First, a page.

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14/01/19 The Grinch who stole Christmas

I’ve been in 2 minds (not meaning to Be psychiatrically hilarious there) as to whether or not I should post this. I’ve had a few attempts at writing it – I found it kind of therapeutic and triggering in equal measures. I started to write this on the 07/01/19 – it’s been a bit of a wrestling match.

Please don’t obliged to read it – it’s got triggery bits throughout.

I’ve hidden myself away in a darkened room for the majority of the festive period, like a ghost, doing all I can to be invisible.

I know this is a difficult time for many – a period where the feeling of difference from others is amplified – wherever we look we see happy, smiling friends and families…the Coca Cola lorry…the long anticipated John Lewis advert…

It was around Christmas 1993 when the Royal Ed – Edinburgh’s bin of loons – opened her doors to me…

Me…a recently qualified social worker with an avalanche of cases – 70 folk and their families demanding my immediate support as they were decanted into the community from a variety of Wards across the Westen General Hospital and me with a social work management structure that wasn’t managing…

Some days I was receiving 13 referrals a day…that’s as many as the ‘busy community care team’ of around 15 folk I middle managed 15 years later dealt with AS A TEAM…

And there was no sign of this abating. Add to this a variety of mental health shockers from my childhood that hadn’t been dealt with…that had been clumsily brushed under the carpet – so much so, to flog the metaphor to death, the undulations in the rug meant we couldn’t see the fucking telly…

Or the wood for the trees…

It was on Ward 6 – where I’d been admitted as ‘voluntary’ patient, unless of course I tried to leave, where I’d then miraculously transform into an involuntary patient…a kind of Schrodinger’s loon where all would become clear should I try to escape the box…or go off my trolley…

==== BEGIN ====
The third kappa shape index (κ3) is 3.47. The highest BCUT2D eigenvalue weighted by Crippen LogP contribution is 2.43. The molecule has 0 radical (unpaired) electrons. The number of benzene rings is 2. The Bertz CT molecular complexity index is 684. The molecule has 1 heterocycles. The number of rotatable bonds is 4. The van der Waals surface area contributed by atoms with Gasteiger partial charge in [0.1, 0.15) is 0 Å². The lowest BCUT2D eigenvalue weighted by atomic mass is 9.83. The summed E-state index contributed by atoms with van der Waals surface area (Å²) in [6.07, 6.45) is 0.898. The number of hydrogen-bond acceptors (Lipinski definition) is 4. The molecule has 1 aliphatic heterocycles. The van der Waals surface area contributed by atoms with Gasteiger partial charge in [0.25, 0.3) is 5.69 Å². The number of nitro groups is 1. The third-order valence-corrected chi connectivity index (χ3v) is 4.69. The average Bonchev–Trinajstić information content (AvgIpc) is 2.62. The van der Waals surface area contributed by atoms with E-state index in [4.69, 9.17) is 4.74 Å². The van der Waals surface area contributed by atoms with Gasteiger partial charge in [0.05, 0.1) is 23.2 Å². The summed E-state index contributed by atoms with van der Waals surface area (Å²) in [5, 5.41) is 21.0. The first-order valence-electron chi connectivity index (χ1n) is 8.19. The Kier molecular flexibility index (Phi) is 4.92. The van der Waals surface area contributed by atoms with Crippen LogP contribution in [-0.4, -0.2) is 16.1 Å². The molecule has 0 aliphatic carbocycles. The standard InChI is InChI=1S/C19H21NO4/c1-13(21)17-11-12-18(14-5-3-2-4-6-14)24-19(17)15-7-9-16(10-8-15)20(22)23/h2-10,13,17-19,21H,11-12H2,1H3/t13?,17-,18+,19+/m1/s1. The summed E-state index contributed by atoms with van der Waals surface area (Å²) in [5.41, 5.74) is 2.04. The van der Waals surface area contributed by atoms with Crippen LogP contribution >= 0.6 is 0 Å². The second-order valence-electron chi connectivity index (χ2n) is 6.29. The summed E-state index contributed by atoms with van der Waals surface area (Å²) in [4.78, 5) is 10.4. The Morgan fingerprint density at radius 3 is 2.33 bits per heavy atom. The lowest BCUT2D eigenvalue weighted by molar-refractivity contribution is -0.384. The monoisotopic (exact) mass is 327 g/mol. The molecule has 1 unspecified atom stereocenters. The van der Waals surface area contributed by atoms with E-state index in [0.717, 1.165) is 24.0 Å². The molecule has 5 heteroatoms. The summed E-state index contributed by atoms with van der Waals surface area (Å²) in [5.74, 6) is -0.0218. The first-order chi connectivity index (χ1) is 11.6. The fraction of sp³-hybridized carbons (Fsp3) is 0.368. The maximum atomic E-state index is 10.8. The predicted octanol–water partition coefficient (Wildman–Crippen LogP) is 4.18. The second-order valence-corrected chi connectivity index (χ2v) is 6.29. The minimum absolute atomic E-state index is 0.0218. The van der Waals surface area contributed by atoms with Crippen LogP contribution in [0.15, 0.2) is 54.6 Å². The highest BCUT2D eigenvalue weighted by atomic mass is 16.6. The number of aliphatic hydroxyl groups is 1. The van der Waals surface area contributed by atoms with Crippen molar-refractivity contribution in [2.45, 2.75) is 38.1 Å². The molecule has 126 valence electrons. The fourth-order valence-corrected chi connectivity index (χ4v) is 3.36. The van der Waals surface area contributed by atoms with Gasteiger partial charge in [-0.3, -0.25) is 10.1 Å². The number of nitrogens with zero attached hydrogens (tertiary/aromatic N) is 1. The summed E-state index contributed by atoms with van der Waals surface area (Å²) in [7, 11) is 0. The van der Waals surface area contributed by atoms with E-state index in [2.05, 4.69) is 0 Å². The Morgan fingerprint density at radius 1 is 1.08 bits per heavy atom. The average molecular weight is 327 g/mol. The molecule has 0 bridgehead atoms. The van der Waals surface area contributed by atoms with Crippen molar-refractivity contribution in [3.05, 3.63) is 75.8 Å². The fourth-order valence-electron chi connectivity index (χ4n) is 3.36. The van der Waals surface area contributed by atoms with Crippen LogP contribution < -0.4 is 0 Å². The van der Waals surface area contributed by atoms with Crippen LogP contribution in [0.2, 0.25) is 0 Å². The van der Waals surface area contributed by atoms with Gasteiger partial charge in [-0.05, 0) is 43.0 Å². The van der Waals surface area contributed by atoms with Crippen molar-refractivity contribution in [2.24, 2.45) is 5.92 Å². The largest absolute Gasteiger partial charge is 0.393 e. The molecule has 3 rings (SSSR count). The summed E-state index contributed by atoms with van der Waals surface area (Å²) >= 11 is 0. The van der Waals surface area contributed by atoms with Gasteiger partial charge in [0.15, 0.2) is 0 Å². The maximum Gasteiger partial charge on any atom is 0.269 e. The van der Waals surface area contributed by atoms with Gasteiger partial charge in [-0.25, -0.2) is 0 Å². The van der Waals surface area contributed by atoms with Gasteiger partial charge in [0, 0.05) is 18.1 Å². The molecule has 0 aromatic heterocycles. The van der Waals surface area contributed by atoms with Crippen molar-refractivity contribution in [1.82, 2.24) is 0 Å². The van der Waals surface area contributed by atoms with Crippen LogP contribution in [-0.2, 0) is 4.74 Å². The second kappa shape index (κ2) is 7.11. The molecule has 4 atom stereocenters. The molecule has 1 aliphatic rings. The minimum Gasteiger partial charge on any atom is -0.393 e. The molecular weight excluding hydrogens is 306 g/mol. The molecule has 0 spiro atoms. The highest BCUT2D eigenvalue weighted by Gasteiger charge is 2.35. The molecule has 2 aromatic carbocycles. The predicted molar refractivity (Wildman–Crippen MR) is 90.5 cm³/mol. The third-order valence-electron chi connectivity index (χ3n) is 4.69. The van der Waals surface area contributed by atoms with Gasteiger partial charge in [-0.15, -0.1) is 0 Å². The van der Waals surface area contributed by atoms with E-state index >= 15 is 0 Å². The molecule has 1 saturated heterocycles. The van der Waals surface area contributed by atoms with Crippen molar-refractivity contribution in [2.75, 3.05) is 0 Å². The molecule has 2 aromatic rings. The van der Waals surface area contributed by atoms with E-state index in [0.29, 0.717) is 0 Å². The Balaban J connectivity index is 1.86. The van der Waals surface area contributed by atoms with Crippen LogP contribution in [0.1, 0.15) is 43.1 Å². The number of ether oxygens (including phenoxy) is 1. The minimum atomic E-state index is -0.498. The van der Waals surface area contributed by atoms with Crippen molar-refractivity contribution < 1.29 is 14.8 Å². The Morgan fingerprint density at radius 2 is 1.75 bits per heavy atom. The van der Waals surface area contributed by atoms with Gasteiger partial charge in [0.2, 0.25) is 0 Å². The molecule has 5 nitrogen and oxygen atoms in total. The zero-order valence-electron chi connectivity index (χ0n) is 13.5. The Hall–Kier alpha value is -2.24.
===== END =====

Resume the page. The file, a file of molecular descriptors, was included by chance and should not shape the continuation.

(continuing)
Anyway, it was Ward 6 where I met a lovely older guy who told me he was admitted every Christmas – he found the festering period particularly challenging because that’s when his lovely wife died.

Despite his age, he looked like a boxer, with the physical poise and grace that comes with that.

He was quite beautiful to behold, even though, looking back I know the inside of his head was like a bag of jangling spanners.

I don’t know if I still experience the long distance ripples from that time – or if they go even further back than that…

All I know is that I’ve just lost a (nother) month of my life to being fucking crazy.

With my rational, 20:20 hindsight spectacles on, I know that over the course of a year I will lose roughly a third of my life to dissociation – a main part of my own particular brand of madness – and that chance dictates that the odd Christmas will be lost as a casualty to this particular war.

I’m lucky – I get to enjoy more Christmases than I lose.

I also know that my first 11 Christmases – you know, the ones that really matter – were fucking ace. Apoplecticly exciting to the point of mild psychosis where I believed I actually witnessed Santa and his Reindeer racing across the snowy skies as I dealt with the exquiste shower of thoughts…

‘What will he bring me?’

‘Will he eat the mince pies we left out for him?’

‘Did we leave carrots for the reindeer?’

‘I’ve got to go to sleep…mum said he won’t come if…!!!’

‘How does he do it all in one night…?’

And the big one that starts to enter the mind of the youthful mind on the approach to the big day…

‘Have I been good…enough?’

This past month has been fucking Hell. Go and take a look at the wiki page for Borderline Personality Disorder/ Emotionally unstable Personality Disorder in new money, and behold the catalogue of symptoms on offer…

I had them all…often simultaneously…only broken up with drug induced, dream filled (oddly symptom free) sleep – dreams where I’m with my (currently estranged) children – smiling and laughing at our unlikely nocturnal shenanigans – I take my meds in the hope I’ll return to those lovely indulgent episodes.

I’m an old hand at dealing with this imposter…these doppelgängers who look and sound like me…where the symptoms feel so terrible my mind rushes to the old familiar solutions of self harm and suicidal thoughts.

As awful excerpts of my life play, unbidden, each screaming for attention all around me like some bizarre record collection…blasts from the past…I’ve lashed myself to the mast of some ancient ship as she’s battered by the storm…I neither know nor care where I’ll end up…I just wait for it to stop…